Oscar Wins: 4

Budget: $6 million ($12.111 million)

IMDB User Rating: 8.2

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75. Chicago (2002 − 75th Best Picture Winner)

Plot: Velma and Roxie are two killer ladies who cross paths in this musical set against the backdrop of 1924 Chicago.
Why It’s Great: Director Rob Marshall’s cast sizzles. There’s not a bad song in the bunch. And, for us, the setting and art direction offer exactly what motion pictures are supposed to: grade-A escapism of the highest order. Chicago mixed it up with Gangs of New York, The Hours, Lord of the Rings: The Two Towers and The Pianist for the win.

Oscar Wins: 6

Budget: $45 million ($55.781 million)

IMDB User Rating: 7.1

Trailer:

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74. Shakespeare in Love (1998 − 71st Best Picture Winner)

Plot: Romantic (fictional) comedy-drama follows William Shakespeare’s developing love affair while writing Romeo and Juliet.

Why It’s Great: Not sure if we would have given Shakespeare in Love the nod over Saving Private Ryan in 1999, but it is a solid comedy and delightful escapism as opposed to the latter which is horrific and unforgettable. Elizabeth, Life Is Beautiful and The Thin Red Line were the other contestants, and we’ll choose Shakespeare over those any day.

Oscar Wins: 7

Budget: $25 million ($34.237 million)

IMDB User Rating: 7.2

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73. Chariots of Fire (1981 − 54th Best Picture Winner)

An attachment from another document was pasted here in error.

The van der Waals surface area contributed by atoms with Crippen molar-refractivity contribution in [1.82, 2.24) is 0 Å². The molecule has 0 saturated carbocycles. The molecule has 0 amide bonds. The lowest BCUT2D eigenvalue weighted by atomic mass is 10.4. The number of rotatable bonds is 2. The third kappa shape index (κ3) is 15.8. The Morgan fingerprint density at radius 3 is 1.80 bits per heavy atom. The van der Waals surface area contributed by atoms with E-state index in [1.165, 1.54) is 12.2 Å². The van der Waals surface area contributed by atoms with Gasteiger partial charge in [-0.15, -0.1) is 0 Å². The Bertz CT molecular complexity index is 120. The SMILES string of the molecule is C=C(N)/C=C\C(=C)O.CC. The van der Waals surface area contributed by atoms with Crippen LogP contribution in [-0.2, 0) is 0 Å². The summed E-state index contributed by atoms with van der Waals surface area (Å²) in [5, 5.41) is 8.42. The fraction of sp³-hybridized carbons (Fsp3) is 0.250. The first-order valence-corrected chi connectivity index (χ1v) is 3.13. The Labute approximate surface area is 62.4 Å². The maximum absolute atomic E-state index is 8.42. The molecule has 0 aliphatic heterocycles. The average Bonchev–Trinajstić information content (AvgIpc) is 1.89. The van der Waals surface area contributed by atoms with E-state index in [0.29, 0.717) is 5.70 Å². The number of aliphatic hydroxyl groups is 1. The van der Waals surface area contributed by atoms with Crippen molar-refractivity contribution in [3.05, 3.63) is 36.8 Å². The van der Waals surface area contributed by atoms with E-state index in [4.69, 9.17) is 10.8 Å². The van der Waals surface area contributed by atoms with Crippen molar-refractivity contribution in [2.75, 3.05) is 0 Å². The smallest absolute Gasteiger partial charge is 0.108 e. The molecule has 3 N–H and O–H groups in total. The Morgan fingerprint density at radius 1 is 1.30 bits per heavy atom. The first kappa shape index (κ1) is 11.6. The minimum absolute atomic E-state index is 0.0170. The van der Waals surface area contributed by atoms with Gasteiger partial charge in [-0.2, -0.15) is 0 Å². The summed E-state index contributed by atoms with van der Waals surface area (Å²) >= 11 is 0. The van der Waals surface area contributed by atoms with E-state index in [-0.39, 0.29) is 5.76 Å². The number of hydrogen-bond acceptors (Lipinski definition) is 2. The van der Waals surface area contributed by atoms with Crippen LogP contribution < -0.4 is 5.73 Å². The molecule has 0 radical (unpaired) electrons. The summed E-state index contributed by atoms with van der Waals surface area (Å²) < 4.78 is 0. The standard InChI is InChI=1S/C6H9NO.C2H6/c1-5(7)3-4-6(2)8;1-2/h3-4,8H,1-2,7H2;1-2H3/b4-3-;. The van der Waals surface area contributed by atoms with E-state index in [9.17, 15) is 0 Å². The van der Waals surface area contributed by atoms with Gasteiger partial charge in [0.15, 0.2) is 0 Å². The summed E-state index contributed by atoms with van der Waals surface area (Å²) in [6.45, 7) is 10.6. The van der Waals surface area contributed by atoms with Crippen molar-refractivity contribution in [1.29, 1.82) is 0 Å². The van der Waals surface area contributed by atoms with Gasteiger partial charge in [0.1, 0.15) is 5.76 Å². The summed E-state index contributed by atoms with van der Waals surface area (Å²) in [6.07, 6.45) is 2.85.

Plot: Two British runners – one Jewish, one Christian – compete at the 1924 Olympics.

Why It’s Great: This may not be one for an action movie culture, but if you’re feeling spiritual, then you’ll definitely want to pop this one in, as it asks some thought-provoking questions for anyone who believes in something. Very character-driven film, so it’s something you have to be in the mood for, but if you are, it’s time well-spent. Other nominees at the 1982 ceremony included Atlantic City, On Golden Pond, Reds and Raiders of the Lost Ark.

Oscar Wins: 4

Budget: $4.756 million ($11.585 million)

IMDB User Rating: 7.2

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72. An American in Paris (1951 − 24th Best Picture Winner)

Plot: A trio of buddies look for work in Paris. Two get caught up with the same girl.

Why It’s Great: Great music and dance numbers highlight an otherwise passably enjoyable tale. “Nice Work If You Can Get It” and “Embraceable You” are the standouts. Other nominees: Decision Before Dawn, A Streetcar Named Desire, A Place in the Sun and Quo Vadis.

Oscar Wins: 6

Budget: $2.723 million ($23.257 million)

IMDB User Rating: 7.2

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71. Gentleman’s Agreement (1947 − 20th Best Picture Winner)

Plot: A reporter passes himself off as Jewish and cuts to the heart of antisemitism in NYC.

Why It’s Great: Gentleman’s Agreement was controversial at the time and remains a bold comment on bigotry of all kinds. It was nominated for eight awards, and won the top honor over competition like The Bishop’s Wife, Miracle on 34th Street, Great Expectations and another film that tackled antisemitism, Crossfire.

Oscar Wins: 3

Budget: $2 million ($19.867 million)